Posts Tagged "uninsured rate"

Good News on Health Insurance in Pandemic

To paraphrase a U.S. senator in 1977, the moral test of government is how it treats the sick, the poor, and its children. That rings especially true during an historic public health emergency like COVID.

Congress came through with financial relief to blunt the pandemic’s impact, and the money that flowed through the economy provided more Americans with health insurance, while also reducing poverty.

Several newly released U.S. Census reports “show how much vigorous policies can do to prevent poverty and preserve access to health care,” the Center on Budget and Policy Priorities concluded.

The Uninsured. During the pandemic, the share of all adults lacking health insurance declined from 9.2% in 2019 to 8.6% in 2021, reversing the trend of a rising uninsured rate in prior years. The rate dropped as Congress improved access and affordability during COVID by passing large premium reductions for policies purchased on the federal and state exchanges and by requiring states that receive Medicaid funds to expand their coverage of poor and low-income workers during the pandemic.

Congress has extended the premium reductions through 2025, but the federal enhancements to Medicaid are set to expire, leaving states to determine the extent to which they will cover their low-income workers in the future.

The Poor. The COVID aid passed by Congress lifted nearly 14 million Americans out of poverty over the past two years, according to Census. This statistic aligns with earlier research showing the financial assistance was particularly effective in helping low-income workers and people who were struggling financially prior to the pandemic. …Learn More

ACA Proves Itself but Race Disparity Persists

The U.S. Supreme Court’s decision in June to reject another challenge to the Affordable Care Act was widely seen as the final word: the law is here to stay.

But it was COVID-19 that underscored how important it is.

Racial disparities in uninsured populations

The federal government said nearly 10 million people signed up for Medicaid health coverage during the pandemic year that ended in January 2021. A decade after passage of the Affordable Care Act (ACA), which expanded Medicaid to include more low-income Americans by increasing the income limit for eligibility, the new sign-ups pushed total Medicaid enrollment to a record high of 80 million.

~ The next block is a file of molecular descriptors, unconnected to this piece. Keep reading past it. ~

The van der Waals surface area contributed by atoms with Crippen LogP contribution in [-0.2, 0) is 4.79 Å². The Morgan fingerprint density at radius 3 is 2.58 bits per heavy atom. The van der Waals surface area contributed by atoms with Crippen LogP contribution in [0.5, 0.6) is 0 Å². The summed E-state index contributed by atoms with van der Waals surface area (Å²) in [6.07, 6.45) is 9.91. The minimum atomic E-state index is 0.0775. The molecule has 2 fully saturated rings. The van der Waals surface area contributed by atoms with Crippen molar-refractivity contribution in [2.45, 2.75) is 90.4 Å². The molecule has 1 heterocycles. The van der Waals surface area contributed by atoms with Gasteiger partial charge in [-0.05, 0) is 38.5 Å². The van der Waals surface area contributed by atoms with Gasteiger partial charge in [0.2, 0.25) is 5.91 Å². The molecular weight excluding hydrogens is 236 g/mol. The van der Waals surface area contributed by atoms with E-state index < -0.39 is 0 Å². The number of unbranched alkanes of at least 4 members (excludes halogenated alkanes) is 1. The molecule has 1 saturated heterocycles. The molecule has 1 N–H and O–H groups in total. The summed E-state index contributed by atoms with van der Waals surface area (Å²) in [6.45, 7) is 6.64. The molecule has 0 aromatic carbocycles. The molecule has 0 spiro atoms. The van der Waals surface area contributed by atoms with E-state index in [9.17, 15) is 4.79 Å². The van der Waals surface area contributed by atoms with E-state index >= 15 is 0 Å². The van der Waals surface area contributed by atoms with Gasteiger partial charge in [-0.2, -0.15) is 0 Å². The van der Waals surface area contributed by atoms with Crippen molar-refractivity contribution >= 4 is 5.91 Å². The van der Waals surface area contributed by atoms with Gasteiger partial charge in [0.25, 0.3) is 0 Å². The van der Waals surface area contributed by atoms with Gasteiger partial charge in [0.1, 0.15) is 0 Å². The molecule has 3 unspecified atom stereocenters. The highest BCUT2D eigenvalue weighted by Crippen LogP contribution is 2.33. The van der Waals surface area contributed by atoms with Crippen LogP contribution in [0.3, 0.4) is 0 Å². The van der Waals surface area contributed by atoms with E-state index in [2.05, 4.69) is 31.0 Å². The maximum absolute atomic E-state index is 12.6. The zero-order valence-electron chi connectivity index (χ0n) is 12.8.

The recent increase was largely due to the spike in sign-ups among the unemployed or workers who saw their hours reduced and lost some of their wages. The relief packages passed by Congress in March 2020 and this year encouraged Medicaid enrollment by giving states additional funding to pay medical costs and sign up more people.

Beyond Medicaid, sales of regular health insurance policies sold on the state insurance exchanges also rose last year, as COVID-19 raced through the population. A 5 percent increase in enrollment in the policies, which are often subsidized, pushed total enrollment to 12 million.

Earlier this year, the American Rescue Plan continued to shore up health coverage by reducing insurance premiums for people who buy the policies. Unfortunately, these and earlier federal supports were temporary measures put in place for the pandemic, and some progress will be reversed when the supports expire at the end of this year or next year.

Despite the recent coverage gains, it has been a bumpy ride. Prior to COVID-19, sales of ACA policies had been slowing after years of marked progress in reducing the U.S. uninsured rate. And in the states that have not expanded Medicaid to reach more residents, the uninsured rates are nearly double the rates in the expansion states – 15.5 percent vs 8.3 percent. …Learn More